He said they are working with East Tennessee State University and the Army Corps of Engineers to figure out what to do if the trajectory doesn’t change.
Looking to the future
Keck is looking even further ahead to after the threat passes, and to what health care might look like in its aftermath.
Ballad Health entered the pandemic with between 250 and 260 days cash on hand, which was reduced by 40 or 50 days when the stock market tanked. Also, Ballad stopped performing all nonessential procedures in order to both save on personal protective equipment and reduce the spread of the disease.
“Those non-emergent elective procedures, which are essentially surgery and imaging, are actually how most hospitals make their money,” Keck said. “The loss of those procedures could be a hit to our bottom line of over nine figures in the next few months, which is putting sustainability of the health systems around the country at risk.”
Ballad officials made sure their congressional delegations in both states understood the potential financial hardship as they worked on last week’s federal assistance package.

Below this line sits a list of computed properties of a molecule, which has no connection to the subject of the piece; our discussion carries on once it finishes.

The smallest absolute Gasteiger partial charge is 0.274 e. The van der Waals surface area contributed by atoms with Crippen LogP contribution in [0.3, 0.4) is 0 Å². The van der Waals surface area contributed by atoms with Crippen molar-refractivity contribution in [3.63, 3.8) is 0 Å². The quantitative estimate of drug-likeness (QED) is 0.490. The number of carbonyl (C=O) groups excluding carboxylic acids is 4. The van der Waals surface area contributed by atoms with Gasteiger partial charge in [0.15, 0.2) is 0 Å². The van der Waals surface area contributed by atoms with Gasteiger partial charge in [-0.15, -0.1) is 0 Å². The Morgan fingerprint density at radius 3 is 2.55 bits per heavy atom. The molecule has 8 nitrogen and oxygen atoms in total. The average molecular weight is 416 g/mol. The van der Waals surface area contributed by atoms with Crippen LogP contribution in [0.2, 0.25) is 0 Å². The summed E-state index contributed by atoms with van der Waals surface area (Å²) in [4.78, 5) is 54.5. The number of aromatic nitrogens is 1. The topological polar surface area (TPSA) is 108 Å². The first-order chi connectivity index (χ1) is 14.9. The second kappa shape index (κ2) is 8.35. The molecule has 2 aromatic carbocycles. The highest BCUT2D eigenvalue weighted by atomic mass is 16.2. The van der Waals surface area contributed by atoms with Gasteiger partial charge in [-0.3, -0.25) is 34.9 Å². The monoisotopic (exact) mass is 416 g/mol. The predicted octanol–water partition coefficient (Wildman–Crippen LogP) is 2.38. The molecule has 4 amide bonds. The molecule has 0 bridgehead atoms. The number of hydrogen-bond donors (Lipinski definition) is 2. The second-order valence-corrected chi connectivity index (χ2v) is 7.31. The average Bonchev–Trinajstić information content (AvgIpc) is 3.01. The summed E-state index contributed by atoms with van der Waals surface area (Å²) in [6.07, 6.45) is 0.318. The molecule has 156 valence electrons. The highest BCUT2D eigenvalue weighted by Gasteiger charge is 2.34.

Keck said that Ballad, as a large system, is in a much better position than smaller, rural hospitals, both financially and in its ability to purchase supplies in bulk. The 2018 merger of two health systems that created Ballad allowed the health system to consolidate services. It is also able to turn excess building capacity into wings to care for COVID-19 patients.
That’s a luxury many systems don’t have.
“I’m the chief population health officer, and I’m very much focused on getting people upstream into primary care and preventative care because it keeps them healthier and it’s less costly to them and to the system,” he said.
“The entire U.S. health care system has been moving that direction for a lot of years, and we’ve been wringing out a lot of extra capacity. The problem is that health care systems need to be there for these types of surges, so when you reduce hospital beds all over the country in the name of cost control, what we are finding is a lot of communities no longer have that excess capacity whether it is beds or staff to work for something like this.”